# Home project- battery vs wall wart

Discussion in 'The Projects Forum' started by LaZyLuke, Jan 24, 2010.

1. ### LaZyLuke Thread Starter Active Member

May 10, 2009
56
0
Hi.
Not so long ago I designed a little project that involves a car stereo and a PC PS and a battery (8x AA battery to give 12v). The battery is there to keep the presets in the radio, however when left over for longer period of time they will drain as there is very lil amp hours on them. I had an idea of either bulding a battery charger that will trigger when the batteries are low, or resigning from the batteries to some old wall wart that gives 12v. The wall wart solution will be more convenient, but I have some doubts about it:

The wall warts are usually rated for amps (mA usually), and I remember blowing some old gadgets when I was lil using a wrong power supply, since I am not sure how much current the radio needs to keep the presets and I dont know how much it can handle (blowing the radio will really make me sad as it costs a lot- nice quality deck). So my idea was to measure the current flowing through the positive terminal of the batteries when the radio is off (radio will drain some small current i assume to keep the settings) using a multimeter and then trying to find a corresponding wall wart- is this a correct approach? Can I accurately measure the current this way? and I want to be 100% sure this wont hurt my radio.

Any help and suggestions will be greatly appreciated. thanks

2. ### ELECTRONERD Senior Member

May 26, 2009
1,146
16
You can't determine how much current your radio consumes while the power is off. If your radio is just a receiver, I doubt it will need more than a couple amps to operate; if even that. Just make sure you have the proper voltage requirements. If you don't have enough current, then your radio will simply not turn on. Hypothetically, let's assume your radio consumes 500mA of current and you have a 1A adapter. You will have an extra 500mA to spare (1A - 0.5A = 0.5A).

Austin

3. ### LaZyLuke Thread Starter Active Member

May 10, 2009
56
0
uhm... dont want to get of the wrong foot here but read the post carefully- I am not trying to power up the radio with the wall wart, i have a pc ps to do that(the radio actually needs about 10 amps to run when cranked - if not more)- the wall wart will only be there to supply the radio with the power to keep the settings... and I remeber few years ago I was connecting some wall wart(1.5amp) to usb steering wheel(apparently required about 750mA) and the gadget simply blew (the voltage was the same but the amps were exceeded so I assume if I have a wall wart giving 1amp and the device needs 500mA it will harm the device)... I am not gonna experiment with a 500 dollar device.... so I will have to use a second opinion about this problem. But thank you for the suggestion.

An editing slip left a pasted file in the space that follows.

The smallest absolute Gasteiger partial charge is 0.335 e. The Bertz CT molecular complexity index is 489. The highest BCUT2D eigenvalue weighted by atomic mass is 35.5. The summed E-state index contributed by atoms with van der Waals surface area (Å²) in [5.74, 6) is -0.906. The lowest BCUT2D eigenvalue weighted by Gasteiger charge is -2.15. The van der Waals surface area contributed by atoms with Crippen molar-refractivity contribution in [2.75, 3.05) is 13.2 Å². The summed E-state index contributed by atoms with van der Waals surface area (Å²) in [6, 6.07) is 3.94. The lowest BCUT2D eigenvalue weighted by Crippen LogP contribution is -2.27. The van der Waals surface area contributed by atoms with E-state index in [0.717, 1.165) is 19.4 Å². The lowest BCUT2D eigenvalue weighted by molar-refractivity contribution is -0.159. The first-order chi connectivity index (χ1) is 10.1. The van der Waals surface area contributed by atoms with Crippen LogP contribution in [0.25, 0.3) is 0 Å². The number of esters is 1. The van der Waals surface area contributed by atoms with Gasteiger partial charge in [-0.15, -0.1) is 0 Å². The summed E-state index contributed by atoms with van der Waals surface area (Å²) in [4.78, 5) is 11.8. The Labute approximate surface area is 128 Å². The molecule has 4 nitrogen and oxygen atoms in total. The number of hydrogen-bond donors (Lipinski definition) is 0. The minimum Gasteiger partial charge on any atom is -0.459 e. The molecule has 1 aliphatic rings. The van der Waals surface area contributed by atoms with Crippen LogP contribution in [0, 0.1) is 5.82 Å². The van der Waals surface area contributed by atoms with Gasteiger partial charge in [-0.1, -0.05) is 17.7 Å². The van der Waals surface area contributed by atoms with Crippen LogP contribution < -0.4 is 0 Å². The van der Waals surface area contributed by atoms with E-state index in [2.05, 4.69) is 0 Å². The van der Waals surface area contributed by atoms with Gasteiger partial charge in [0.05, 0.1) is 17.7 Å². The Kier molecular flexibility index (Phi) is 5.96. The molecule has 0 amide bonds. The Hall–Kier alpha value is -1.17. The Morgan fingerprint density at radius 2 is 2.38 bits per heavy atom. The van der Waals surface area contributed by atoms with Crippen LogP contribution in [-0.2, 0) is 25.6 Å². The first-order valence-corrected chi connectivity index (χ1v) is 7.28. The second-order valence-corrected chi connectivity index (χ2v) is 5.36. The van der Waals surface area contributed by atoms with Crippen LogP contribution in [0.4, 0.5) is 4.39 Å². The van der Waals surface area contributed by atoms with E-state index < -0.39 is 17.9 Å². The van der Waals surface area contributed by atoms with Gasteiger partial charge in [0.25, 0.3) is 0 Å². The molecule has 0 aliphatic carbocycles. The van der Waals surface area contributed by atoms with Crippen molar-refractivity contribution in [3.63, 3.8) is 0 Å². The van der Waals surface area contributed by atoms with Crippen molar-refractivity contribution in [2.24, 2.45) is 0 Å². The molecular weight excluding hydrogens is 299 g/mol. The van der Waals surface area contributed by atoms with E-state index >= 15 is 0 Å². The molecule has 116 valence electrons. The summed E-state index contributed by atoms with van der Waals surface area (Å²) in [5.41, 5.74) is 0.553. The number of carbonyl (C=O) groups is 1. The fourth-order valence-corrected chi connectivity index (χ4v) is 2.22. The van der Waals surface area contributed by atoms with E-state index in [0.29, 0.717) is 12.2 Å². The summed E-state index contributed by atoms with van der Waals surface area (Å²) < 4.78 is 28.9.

4. ### Wendy Moderator

Mar 24, 2008
20,766
2,536
The power supply does not dictate how many amps are pulled, this is done at the load (IE, radio). If you have a power supply that has sufficent amps it will work.

USB is a 5 volt system. If you used 12 volts with it then there you go.

5. ### LaZyLuke Thread Starter Active Member

May 10, 2009
56
0
No PS does not, but fuse rating does. For car audio whatever the fuse rating is thats the maximum (with lil overhead) what the device can pull(also on quality equipment with good efficiency the power rating divided by 10 is an approximation of what it will pull, the deck has an external 15amp fuse- assuming the internal a/b class amplifier of 22w rms per channel (22x4=88w- approximately 9amps on the amp itself therefore 10amps plus total current draw by the unit)- the steering wheel i used long ago was a diffewrent case altogether so I am not sure why it was brought up. I am not sure why I am explaining things that are totally irrelevant to the problem. which is pretty straigh forward itself:

I have a 12v device with very lil current draw that needs a corresponding wall wart- how to choose the correct wall wart to be 150% sure it wont harm the device. please and thank you.. (if it was a deck from a pawn shop for \$40 I will just experiment but I cant afford a failure on this)

6. ### Audioguru New Member

Dec 20, 2007
9,411
896
A low current wall-wart is cheap and simple so its voltage is not regulated. A 12V/100mA wall-wart might have a voltage as high as 18V with a light load which will blow up the radio.

When the radio is turned on then the wall-wart will still be connected which might blow up the wall-wart.

7. ### LaZyLuke Thread Starter Active Member

May 10, 2009
56
0
The circuit will be disconnected when the radio is on by a multi circuit toggle switch so wall wart wont be connected when the unit will be on.

Thank you for the advice- what wall wart would you recommend for my application? I was looking online for "voltage regulated" power supplies and wall warts but only the expensive power supplies show up (ac-dc professional power supplies)... would it be a good idea to try low voltage wall wart with an equivalent load resistance (I can try to measure the resistance of the unit when its off)?

8. ### Bernard AAC Fanatic!

Aug 7, 2008
4,176
397
One way is to use a diode OR gate , a 20A shottky diode for main 12 V supply, anode to supply, & 1N4xx for a 9V wall wart, anode to wart, both cathodes to amp. Can use simple zenor regulator for wart. With 150 ohm, 9V zen. 12-15V wart, even with main power missing & radio turned on, wart only tries to supply 100 mA. OK to measure 'off' drain to to allow better selection of series resistor.